The enigma of doing business in Africa

Published: 26-OCT-04

Africa is a continent of many contradictions. Statements of support and wise words from governments and development agencies are not necessarily a reliable indication of what it’s like on the ground. That, in a sentence, sums up the thrust of this book by Steve Shelley, Doing Business in Africa, a Practical Guide for Investors, Entrepreneurs and Expatriate Managers.

So, what do we learn from this soft cover publication? I learnt nothing that I did not know. Perhaps because I am an indigenous African, therefore some of the assertions and generalisations made in the book are all too familiar to me or germane to my race.

Just as they say in Britain, not everyone who is British is English.

Shelley laments that good leadership is what Africa lacks, and desperately needs. In the words of a well-known television cleric, Dr Myles Munroe from the Bahamas, the third world is now the “flavour of the moment.

The First and Second World have nothing more to offer.

Africa should seize the moment.” Shelley points to the next 10 years as crucial for Africa's development. The missing element, he says, is that “catalytic effect” brought about by African and foreign investors coming together to move Africa forward. The continent has long since been trivialised and marginalised by global business. The average return on inward investment for Africa as a whole is four times that of the G-7 countries, and twice that of Asia, according to The United Nations Economic Commission for Africa (UNECA).

Shelley, describes doing business in Africa as “having fun, an immense feeling of satisfaction, whilst contributing to the upliftment of the societies and the people we work with.” Unfortunately, there are as many opportunities as there are glaring contradictions. The book identifies these contradictions and key opportunity sectors. For example, focus should shift from traditional business sectors like retail, taxis and repair work, to areas such as technology, tourism and outsourcing.

A chapter on The State of the Continent and regional trading blocks such as ECOWAS, COMESA, EAC and SADC only seem to highlight Africa’s acute disunity of purpose, a certain, separate regional-mindedness of trading with the West.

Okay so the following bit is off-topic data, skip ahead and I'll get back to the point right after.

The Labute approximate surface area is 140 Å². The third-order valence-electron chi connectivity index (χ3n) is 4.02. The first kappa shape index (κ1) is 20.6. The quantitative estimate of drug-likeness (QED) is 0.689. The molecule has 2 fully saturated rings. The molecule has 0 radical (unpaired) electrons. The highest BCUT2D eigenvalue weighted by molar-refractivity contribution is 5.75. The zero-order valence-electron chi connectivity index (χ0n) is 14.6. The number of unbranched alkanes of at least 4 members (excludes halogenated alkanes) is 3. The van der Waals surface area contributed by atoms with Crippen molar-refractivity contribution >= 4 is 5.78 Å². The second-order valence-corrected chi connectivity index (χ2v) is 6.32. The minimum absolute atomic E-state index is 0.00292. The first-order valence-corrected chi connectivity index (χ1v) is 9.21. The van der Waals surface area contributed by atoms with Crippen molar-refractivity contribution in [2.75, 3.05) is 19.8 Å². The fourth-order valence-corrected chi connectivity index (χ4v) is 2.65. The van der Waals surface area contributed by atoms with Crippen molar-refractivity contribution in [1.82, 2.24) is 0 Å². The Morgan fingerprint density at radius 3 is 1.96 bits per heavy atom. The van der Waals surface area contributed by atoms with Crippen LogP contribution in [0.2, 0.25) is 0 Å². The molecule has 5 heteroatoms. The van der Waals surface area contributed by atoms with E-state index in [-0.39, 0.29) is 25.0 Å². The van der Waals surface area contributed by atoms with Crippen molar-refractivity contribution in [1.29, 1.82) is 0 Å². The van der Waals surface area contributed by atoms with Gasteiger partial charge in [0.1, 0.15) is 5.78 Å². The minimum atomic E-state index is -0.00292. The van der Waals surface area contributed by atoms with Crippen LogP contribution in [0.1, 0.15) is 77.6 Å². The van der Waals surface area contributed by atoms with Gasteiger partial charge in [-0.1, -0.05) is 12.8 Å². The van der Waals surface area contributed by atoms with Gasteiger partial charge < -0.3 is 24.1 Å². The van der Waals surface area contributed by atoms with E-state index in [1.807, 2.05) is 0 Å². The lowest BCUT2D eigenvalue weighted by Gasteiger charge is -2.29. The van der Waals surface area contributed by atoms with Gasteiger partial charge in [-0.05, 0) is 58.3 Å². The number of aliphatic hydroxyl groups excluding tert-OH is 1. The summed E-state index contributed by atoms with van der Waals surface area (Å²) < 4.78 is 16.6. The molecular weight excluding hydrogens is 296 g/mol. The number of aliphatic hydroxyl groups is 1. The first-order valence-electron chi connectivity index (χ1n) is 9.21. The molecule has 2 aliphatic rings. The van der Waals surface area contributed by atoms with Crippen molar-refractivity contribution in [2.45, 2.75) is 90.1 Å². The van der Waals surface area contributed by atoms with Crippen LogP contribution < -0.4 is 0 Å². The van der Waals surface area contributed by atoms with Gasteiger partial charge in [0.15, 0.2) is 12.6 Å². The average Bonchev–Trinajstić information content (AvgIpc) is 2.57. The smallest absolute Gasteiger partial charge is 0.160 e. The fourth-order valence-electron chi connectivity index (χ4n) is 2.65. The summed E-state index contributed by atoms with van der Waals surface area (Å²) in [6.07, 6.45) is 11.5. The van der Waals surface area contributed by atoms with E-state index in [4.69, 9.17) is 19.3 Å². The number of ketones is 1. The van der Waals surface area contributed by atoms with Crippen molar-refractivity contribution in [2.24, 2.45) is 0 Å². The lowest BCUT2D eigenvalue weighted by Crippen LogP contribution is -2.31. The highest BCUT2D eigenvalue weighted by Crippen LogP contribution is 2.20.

He laments, quite correctly, that Africa is the only continent that continues to grow poorer despite massive injections of donor funds and World Bank and IMF loans to reverse poverty. Including the newly-formed NEPAD, its members are beholden with lack of cooperation and suspicion of each other.

Africa’s regard for its own Diaspora needs to change. Sadly, western foreigners still enjoy better treatment in Africa than fellow Africans. “No other continent’s governments and people seem so unwilling to change.”

For a narrative book, I found the theories of strategic business management too academic and patronising to the African reader. Lessons on King Shaka’s military/ management skills would have been more complementary, in my humble opinion.

The country profiles and personal commentaries, although subjective, are an informative guide to persuade any jelly-heeled investor.

It is a great almanac of the African business landscape, from the sublime and unconventional, to the modern and global imperatives. By and large, what African countries need and what their governments want always differ. Shelley’s reality check concludes that although Africa’s business transparency is sometimes as clear as mud, Africa offers the last big investment opportunity.


By Steve Shelley

Published by Zebra Press.

Reviewed by Caleb Thondlana

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